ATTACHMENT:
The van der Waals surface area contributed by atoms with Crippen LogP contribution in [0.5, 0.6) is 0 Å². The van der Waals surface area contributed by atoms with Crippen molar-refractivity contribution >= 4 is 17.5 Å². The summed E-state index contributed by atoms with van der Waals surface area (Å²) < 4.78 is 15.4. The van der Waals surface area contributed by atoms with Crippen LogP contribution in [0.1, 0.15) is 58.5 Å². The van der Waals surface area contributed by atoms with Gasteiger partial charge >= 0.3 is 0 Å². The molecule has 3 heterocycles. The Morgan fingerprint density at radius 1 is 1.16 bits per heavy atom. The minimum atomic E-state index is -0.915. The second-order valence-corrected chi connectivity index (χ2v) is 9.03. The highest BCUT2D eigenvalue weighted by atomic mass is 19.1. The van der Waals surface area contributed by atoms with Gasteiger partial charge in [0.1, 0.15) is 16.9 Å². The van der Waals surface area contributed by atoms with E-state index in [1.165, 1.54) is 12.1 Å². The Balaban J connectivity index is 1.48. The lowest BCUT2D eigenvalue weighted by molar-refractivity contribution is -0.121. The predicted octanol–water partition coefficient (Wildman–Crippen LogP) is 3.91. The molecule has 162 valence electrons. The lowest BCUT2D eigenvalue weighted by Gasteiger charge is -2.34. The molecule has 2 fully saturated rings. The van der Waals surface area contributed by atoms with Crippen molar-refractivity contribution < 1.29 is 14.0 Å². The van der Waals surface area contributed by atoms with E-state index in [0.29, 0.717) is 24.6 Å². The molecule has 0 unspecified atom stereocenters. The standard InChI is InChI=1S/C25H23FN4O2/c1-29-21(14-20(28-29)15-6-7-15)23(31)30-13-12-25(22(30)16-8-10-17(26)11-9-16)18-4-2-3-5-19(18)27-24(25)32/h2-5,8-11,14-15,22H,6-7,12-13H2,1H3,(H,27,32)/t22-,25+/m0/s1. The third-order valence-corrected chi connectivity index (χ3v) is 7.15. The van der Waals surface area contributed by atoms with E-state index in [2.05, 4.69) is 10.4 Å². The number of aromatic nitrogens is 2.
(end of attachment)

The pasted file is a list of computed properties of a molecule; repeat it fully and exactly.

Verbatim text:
The van der Waals surface area contributed by atoms with Crippen LogP contribution in [0.5, 0.6) is 0 Å². The van der Waals surface area contributed by atoms with Crippen molar-refractivity contribution >= 4 is 17.5 Å². The summed E-state index contributed by atoms with van der Waals surface area (Å²) < 4.78 is 15.4. The van der Waals surface area contributed by atoms with Crippen LogP contribution in [0.1, 0.15) is 58.5 Å². The van der Waals surface area contributed by atoms with Gasteiger partial charge >= 0.3 is 0 Å². The molecule has 3 heterocycles. The Morgan fingerprint density at radius 1 is 1.16 bits per heavy atom. The minimum atomic E-state index is -0.915. The second-order valence-corrected chi connectivity index (χ2v) is 9.03. The highest BCUT2D eigenvalue weighted by atomic mass is 19.1. The van der Waals surface area contributed by atoms with Gasteiger partial charge in [0.1, 0.15) is 16.9 Å². The van der Waals surface area contributed by atoms with E-state index in [1.165, 1.54) is 12.1 Å². The Balaban J connectivity index is 1.48. The lowest BCUT2D eigenvalue weighted by molar-refractivity contribution is -0.121. The predicted octanol–water partition coefficient (Wildman–Crippen LogP) is 3.91. The molecule has 162 valence electrons. The lowest BCUT2D eigenvalue weighted by Gasteiger charge is -2.34. The molecule has 2 fully saturated rings. The van der Waals surface area contributed by atoms with Crippen molar-refractivity contribution < 1.29 is 14.0 Å². The van der Waals surface area contributed by atoms with E-state index in [0.29, 0.717) is 24.6 Å². The molecule has 0 unspecified atom stereocenters. The standard InChI is InChI=1S/C25H23FN4O2/c1-29-21(14-20(28-29)15-6-7-15)23(31)30-13-12-25(22(30)16-8-10-17(26)11-9-16)18-4-2-3-5-19(18)27-24(25)32/h2-5,8-11,14-15,22H,6-7,12-13H2,1H3,(H,27,32)/t22-,25+/m0/s1. The third-order valence-corrected chi connectivity index (χ3v) is 7.15. The van der Waals surface area contributed by atoms with E-state index in [2.05, 4.69) is 10.4 Å². The number of aromatic nitrogens is 2.